The first time I came across a cliffhanger ending was when I read The Handmaid’s Tale (1985) by Margret Atwood. I was still learning the language and it was the first book I’ve read in English. I thought that the ending was brilliant to a dystopian novel. The protagonist gets into a car and the question is left whether she played into her enemy’s hands or gained her freedom. I completely fell in love with a cliffhanger ending with my first book. Since then, I’ve learned, however, that not everyone is crazy about such ending. So, why is a cliffhanger ending a good ending?

First, I have to mention that not every book ending can and should be a cliffhanger. For example, most detective novels would not have value with an ending where the story is open to interpretation. The detective should reveal what happened at the end, for the most part. Having read The Girl with the Dragon Tattoo (2011) by Stieg Larsson, I cannot imagine the story not being solved after all the effort that goes into investigating the disappearance of the sixteen year old girl, Harriet Vanger.

Second, it takes a certain personality to appreciate an ending that does not have a fixed answer to the problem. My personal experience shows that the more scientific-minded people do not enjoy not having all the answers to a story. This is the reason they also do not necessarily like studying philosophy. They like a precise and elegant solution to a problem that allows them to see all the pieces fall into place. A good example is mathematics where X has to equal to a specific number, so that the equation can be properly solved. Therefore, scientific-minded people do not usually enjoy open-ended mysterious solution left to the human imagination.

Having pointed out the drawbacks, a cliffhanger ending is extremely valuable at times. It works very well for people who are artistic, philosophical and/or flexible, in general, in their mindset. A cliffhanger story allows the person to fill in the blanks and give a personalized interpretation to the events. The interpretation chosen further allows for the person to learn about his or her thinking, personality and character. It is a kind of self-reflection. For example, a pessimistic person would pick a dark ending for the protagonist in The Handmaid’s Tale, while an optimist would let the woman have her freedom. One can learn a lot about the self this way and a self-exploration can improve one’s life. Finding too much pessimism or skepticism can alert the person to learn to have hope and faith, while the opposite can help the person come down from the clouds and sober one up from blind faith. Therefore, it is a great tool to use for self-improvement.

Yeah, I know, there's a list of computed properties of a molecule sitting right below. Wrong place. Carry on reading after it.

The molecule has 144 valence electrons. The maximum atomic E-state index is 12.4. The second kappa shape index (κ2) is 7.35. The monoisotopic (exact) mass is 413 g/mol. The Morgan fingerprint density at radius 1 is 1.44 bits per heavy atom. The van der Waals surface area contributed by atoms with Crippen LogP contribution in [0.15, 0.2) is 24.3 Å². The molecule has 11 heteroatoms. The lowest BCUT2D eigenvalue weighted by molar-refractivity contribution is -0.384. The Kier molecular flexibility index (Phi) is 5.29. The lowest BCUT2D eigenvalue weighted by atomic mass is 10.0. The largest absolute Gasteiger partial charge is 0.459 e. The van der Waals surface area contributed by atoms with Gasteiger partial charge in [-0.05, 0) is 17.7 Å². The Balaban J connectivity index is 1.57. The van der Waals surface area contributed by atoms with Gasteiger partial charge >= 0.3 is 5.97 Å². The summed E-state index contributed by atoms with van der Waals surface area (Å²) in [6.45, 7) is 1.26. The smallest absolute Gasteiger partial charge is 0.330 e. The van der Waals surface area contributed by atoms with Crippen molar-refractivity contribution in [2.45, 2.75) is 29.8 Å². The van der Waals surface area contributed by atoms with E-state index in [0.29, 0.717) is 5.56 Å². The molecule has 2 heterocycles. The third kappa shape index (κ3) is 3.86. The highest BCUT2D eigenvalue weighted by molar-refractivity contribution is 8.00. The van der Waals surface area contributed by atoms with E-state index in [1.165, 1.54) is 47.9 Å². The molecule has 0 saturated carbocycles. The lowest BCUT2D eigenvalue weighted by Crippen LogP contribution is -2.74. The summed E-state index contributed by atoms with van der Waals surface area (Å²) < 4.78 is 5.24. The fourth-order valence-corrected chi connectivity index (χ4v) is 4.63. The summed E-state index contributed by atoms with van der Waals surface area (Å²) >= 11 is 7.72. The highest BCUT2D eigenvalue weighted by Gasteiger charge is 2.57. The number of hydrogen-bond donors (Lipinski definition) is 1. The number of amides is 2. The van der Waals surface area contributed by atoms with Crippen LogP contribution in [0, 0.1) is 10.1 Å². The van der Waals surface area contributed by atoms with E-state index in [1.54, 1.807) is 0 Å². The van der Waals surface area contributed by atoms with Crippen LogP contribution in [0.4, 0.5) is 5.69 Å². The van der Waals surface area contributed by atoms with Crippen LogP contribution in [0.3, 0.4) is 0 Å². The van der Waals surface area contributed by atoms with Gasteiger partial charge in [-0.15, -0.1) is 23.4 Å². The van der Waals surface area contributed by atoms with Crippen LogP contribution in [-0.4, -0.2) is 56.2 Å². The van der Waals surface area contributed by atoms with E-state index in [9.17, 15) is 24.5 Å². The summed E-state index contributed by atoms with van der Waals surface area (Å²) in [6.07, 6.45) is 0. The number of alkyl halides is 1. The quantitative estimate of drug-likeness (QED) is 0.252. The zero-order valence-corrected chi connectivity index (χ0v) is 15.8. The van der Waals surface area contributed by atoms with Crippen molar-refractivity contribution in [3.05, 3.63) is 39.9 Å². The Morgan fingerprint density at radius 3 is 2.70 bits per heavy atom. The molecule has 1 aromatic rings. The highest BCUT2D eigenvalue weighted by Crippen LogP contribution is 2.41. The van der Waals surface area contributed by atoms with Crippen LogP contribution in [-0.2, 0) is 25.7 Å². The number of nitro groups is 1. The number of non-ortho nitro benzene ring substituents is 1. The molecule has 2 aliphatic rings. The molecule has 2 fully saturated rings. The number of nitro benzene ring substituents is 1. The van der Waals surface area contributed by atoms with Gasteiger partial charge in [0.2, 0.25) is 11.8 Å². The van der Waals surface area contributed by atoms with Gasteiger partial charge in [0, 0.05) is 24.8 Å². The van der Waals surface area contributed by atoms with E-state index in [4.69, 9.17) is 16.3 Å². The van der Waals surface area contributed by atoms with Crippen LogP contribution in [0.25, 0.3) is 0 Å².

A cliffhanger is also beneficial to remind the reader that life is not black and white and, it often does not have right or wrong answers. Life tolerates ambiguity where mysterious events take place and a complex web of intricate actions, born out of reflections of unique characters, collide and search for a harmonious coming together to continue on the human path forward. The cliffhanger ending is the symbol of this ambiguity. It holds onto the mystery. It invites the person to the world of the artistic, philosophical and flexible mindset where it is alright to have shades of grey and undetermined moral choices. It frees the person from strict constrains to encourage to let go off the anxiety of having made wrong interpretations and choices in well-defined worlds. Instead, it teaches that life is a great experiment where one has to have faith that one’s interpretation made and the path taken is alright despite the ambiguity. Basically, it teaches that life is open-ended, just like the story.

I use cliffhanger endings frequently to make my audience debate philosophical questions in the story. I use this tool especially where the nature of reality is the main struggle the character has to be engaged with and come to terms with. Since reality is an unfinished story that may never be finished, the story has to be left open to each person’s interpretation. It inspires one to enter the world of real life mystery and think about humanity’s place in existence.

I hope that given all this information, everyone will learn to appreciate a good cliffhanger. It is worth being brave enough to finish a story and give a unique interpretation to it, instead of demanding that the writer spoon-feed it to his or her audience.

M. J. Mandoki